America Online Announces Closed Captions for Streaming Media
Initiative Marks First Time An Internet Service Provider Will Offer
Captioning And Extends Company's Commitment To Serving Members With Disabilities
The launch of AOL's captioning represents the first step towards realizing the goals of a two-year research and development project between AOL and WGBH Media Access Group, the pioneering organization behind the development of captioning for television broadcasts. The continuing joint project aims to foster the development of technical strategies for enabling the display of closed captions in a range of digital media formats. In addition to collaborating with WGBH, AOL has also been guided by input from leaders of renowned consumer organizations in the Deaf community and the Hard-of-Hearing community, including Telecommunications for the Deaf Inc., the National Association of the Deaf and The League for The Hard of Hearing. The launch is a significant milestone for both AOL and for the Deaf community, whose leaders have been advocating for online captioning similar to ongoing advocacy efforts for captions on television programming.
"Online captioning is a central accessibility issue for the Deaf community and Hard-of-Hearing community and we are excited to be at the forefront of the movement," said Tom Wlodkowski, Director of Accessibility, America Online. "Key to our progress has been our collaboration with WGBH and support from content partners such as CNN and Animation Collective, the producers of 'Princess Natasha.' We look forward to working with additional content providers to expand the availability of captioned multimedia on the service."
"We are thrilled to be able to participate with AOL in this groundbreaking venture," said Larry Goldberg, Director of the WGBH Media Access Group. "While it may seem an easy thing to bring captions to the online world, this was no piece of cake. AOL has resolved many of the operational and technical barriers, so that the world of broadband media can be more accessible."
"This is a tremendous development in Internet accessibility for people with hearing disabilities," said Claude Stout, Executive Director of Telecommunications for the Deaf, Inc. "AOL is to be commended for this voluntary program to provide us access on the Internet. TDI strongly encourages others on the Internet and in the media industry to follow suit by providing accessible content via captions and other tools to people with disabilities. In doing so, all Americans can experience full access."
"This captioning launch represents an important step forward towards making the Internet more accessible for people with hearing disabilities and we applaud AOL for its efforts," said Joseph Gordon, Chair Telecommunications Committee, Advocates for Better Communication, League for the Hard of Hearing. "It's welcome news for the 26 million hard-of-hearing people in the US who require captioning to be able to understand the audio component of streaming video."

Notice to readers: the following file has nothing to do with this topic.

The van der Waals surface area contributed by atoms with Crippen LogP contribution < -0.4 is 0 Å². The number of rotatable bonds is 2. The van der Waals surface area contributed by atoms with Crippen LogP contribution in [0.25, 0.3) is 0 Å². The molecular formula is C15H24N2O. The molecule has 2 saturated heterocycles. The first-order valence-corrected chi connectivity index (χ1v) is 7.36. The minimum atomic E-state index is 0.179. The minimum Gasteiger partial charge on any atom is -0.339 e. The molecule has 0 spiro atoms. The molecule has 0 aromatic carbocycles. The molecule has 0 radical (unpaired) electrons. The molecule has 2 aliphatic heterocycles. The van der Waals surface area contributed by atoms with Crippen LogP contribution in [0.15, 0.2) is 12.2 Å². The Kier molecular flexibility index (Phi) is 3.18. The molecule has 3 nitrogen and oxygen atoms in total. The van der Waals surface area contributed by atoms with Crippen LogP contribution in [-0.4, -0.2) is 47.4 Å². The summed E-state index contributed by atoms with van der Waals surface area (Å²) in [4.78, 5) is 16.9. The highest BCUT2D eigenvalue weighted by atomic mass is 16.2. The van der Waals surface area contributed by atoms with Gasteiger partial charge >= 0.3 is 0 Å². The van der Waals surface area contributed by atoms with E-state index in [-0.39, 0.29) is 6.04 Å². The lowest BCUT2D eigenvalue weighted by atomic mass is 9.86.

AOL captioning is currently available for "Princess Natasha" and for AOL Member Education Tutorials. Closed captions will be available later this fall to AOL for Broadband subscribers for three daily feeds of QuickCast, a three-minute streaming video produced by CNN that encapsulates the day's headlines, current events and new stories. "Princess Natasha" is an exclusive cartoon for KOL members, which covers the heroic escapades of Natasha, a 14-year-old princess and secret agent from the tiny European kingdom of Zoravia who has moved to Illinois disguised as a foreign exchange student. AOL Member Education Tutorials consist of step-by-step slides that guide members through online tasks such as sending email and setting up Parental Controls.
"Online captions will help kids who are deaf or hard-of-hearing fully enjoy 'Princess Natasha,' as they watch the series with their hearing family members and friends," said Malcolm Bird, Senior Vice President and General Manager, Kids and Teens, America Online. "Captions are a valuable enhancement to the KOL service and will help ensure that all kids, regardless of their level of hearing, have access to an Internet experience that is enriching, relevant to their lives and above all, fun."
Similar to closed captioning for television, AOL captions are displayed directly beneath the video clip and correspond to the audio content. Activating the captions is easy and convenient. Members simply click on the CC button, which appears near the video.
AOL's captioning initiative is an extension of AOL's Accessibility Policy, a company wide priority that aims to address and meet the technology needs of people with disabilities. More information on AOL's accessibility efforts is available at http://www.aol.com/accessibility.
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